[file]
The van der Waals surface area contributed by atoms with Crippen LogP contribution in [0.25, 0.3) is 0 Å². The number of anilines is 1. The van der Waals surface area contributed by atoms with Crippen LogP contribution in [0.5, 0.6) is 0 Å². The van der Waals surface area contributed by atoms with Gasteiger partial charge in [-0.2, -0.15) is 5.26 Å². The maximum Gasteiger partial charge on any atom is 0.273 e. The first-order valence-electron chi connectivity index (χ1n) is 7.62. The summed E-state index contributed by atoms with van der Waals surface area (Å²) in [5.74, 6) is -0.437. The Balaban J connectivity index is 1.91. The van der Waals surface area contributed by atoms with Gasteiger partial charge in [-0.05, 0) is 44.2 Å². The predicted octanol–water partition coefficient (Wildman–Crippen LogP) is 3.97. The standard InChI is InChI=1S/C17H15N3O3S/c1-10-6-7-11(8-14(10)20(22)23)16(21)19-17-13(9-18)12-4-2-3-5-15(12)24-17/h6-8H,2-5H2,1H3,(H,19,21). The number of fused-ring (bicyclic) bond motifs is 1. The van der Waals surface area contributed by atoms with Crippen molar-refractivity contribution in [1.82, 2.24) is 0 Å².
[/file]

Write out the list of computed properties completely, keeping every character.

The van der Waals surface area contributed by atoms with Crippen LogP contribution in [0.25, 0.3) is 0 Å². The number of anilines is 1. The van der Waals surface area contributed by atoms with Crippen LogP contribution in [0.5, 0.6) is 0 Å². The van der Waals surface area contributed by atoms with Gasteiger partial charge in [-0.2, -0.15) is 5.26 Å². The maximum Gasteiger partial charge on any atom is 0.273 e. The first-order valence-electron chi connectivity index (χ1n) is 7.62. The summed E-state index contributed by atoms with van der Waals surface area (Å²) in [5.74, 6) is -0.437. The Balaban J connectivity index is 1.91. The van der Waals surface area contributed by atoms with Gasteiger partial charge in [-0.05, 0) is 44.2 Å². The predicted octanol–water partition coefficient (Wildman–Crippen LogP) is 3.97. The standard InChI is InChI=1S/C17H15N3O3S/c1-10-6-7-11(8-14(10)20(22)23)16(21)19-17-13(9-18)12-4-2-3-5-15(12)24-17/h6-8H,2-5H2,1H3,(H,19,21). The number of fused-ring (bicyclic) bond motifs is 1. The van der Waals surface area contributed by atoms with Crippen molar-refractivity contribution in [1.82, 2.24) is 0 Å².